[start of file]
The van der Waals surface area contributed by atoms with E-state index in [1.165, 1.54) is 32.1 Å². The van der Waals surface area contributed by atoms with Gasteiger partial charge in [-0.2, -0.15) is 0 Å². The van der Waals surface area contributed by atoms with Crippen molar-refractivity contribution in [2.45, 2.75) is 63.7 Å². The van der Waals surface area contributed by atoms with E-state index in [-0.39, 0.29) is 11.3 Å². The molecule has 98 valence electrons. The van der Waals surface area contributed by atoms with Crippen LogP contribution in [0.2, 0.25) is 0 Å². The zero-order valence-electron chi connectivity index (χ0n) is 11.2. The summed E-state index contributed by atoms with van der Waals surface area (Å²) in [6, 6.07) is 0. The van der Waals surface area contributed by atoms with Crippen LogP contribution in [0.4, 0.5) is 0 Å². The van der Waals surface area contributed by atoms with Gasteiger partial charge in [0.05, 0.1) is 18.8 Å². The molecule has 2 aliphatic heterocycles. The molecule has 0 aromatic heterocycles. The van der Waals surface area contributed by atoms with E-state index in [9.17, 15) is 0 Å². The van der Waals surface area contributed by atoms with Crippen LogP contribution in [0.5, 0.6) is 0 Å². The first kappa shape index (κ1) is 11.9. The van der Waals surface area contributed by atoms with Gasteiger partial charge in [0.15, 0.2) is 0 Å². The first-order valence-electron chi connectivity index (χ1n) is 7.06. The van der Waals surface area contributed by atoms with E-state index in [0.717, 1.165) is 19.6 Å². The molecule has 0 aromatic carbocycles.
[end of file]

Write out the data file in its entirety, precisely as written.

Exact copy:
The van der Waals surface area contributed by atoms with E-state index in [1.165, 1.54) is 32.1 Å². The van der Waals surface area contributed by atoms with Gasteiger partial charge in [-0.2, -0.15) is 0 Å². The van der Waals surface area contributed by atoms with Crippen molar-refractivity contribution in [2.45, 2.75) is 63.7 Å². The van der Waals surface area contributed by atoms with E-state index in [-0.39, 0.29) is 11.3 Å². The molecule has 98 valence electrons. The van der Waals surface area contributed by atoms with Crippen LogP contribution in [0.2, 0.25) is 0 Å². The zero-order valence-electron chi connectivity index (χ0n) is 11.2. The summed E-state index contributed by atoms with van der Waals surface area (Å²) in [6, 6.07) is 0. The van der Waals surface area contributed by atoms with Crippen LogP contribution in [0.4, 0.5) is 0 Å². The van der Waals surface area contributed by atoms with Gasteiger partial charge in [0.05, 0.1) is 18.8 Å². The molecule has 2 aliphatic heterocycles. The molecule has 0 aromatic heterocycles. The van der Waals surface area contributed by atoms with E-state index in [9.17, 15) is 0 Å². The van der Waals surface area contributed by atoms with Crippen LogP contribution in [0.5, 0.6) is 0 Å². The first kappa shape index (κ1) is 11.9. The van der Waals surface area contributed by atoms with Gasteiger partial charge in [0.15, 0.2) is 0 Å². The first-order valence-electron chi connectivity index (χ1n) is 7.06. The van der Waals surface area contributed by atoms with E-state index in [0.717, 1.165) is 19.6 Å². The molecule has 0 aromatic carbocycles.